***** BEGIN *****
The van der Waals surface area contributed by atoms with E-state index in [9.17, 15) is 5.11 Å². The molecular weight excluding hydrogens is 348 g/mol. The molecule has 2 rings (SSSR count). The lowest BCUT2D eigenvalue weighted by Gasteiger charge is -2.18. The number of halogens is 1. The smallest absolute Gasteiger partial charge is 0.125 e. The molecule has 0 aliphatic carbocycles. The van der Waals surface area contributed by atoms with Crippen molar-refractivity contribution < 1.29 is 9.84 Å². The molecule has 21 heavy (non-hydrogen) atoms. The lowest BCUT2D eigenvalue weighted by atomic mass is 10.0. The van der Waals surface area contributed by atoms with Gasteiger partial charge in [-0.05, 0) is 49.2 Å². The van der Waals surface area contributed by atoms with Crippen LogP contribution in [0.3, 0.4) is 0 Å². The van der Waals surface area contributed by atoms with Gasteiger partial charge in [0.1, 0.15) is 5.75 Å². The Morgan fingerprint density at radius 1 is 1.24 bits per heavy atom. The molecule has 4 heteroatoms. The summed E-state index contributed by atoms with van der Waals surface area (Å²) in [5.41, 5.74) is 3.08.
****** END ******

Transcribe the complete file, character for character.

The van der Waals surface area contributed by atoms with E-state index in [9.17, 15) is 5.11 Å². The molecular weight excluding hydrogens is 348 g/mol. The molecule has 2 rings (SSSR count). The lowest BCUT2D eigenvalue weighted by Gasteiger charge is -2.18. The number of halogens is 1. The smallest absolute Gasteiger partial charge is 0.125 e. The molecule has 0 aliphatic carbocycles. The van der Waals surface area contributed by atoms with Crippen molar-refractivity contribution < 1.29 is 9.84 Å². The molecule has 21 heavy (non-hydrogen) atoms. The lowest BCUT2D eigenvalue weighted by atomic mass is 10.0. The van der Waals surface area contributed by atoms with Gasteiger partial charge in [-0.05, 0) is 49.2 Å². The van der Waals surface area contributed by atoms with Crippen LogP contribution in [0.3, 0.4) is 0 Å². The van der Waals surface area contributed by atoms with Gasteiger partial charge in [0.1, 0.15) is 5.75 Å². The Morgan fingerprint density at radius 1 is 1.24 bits per heavy atom. The molecule has 4 heteroatoms. The summed E-state index contributed by atoms with van der Waals surface area (Å²) in [5.41, 5.74) is 3.08.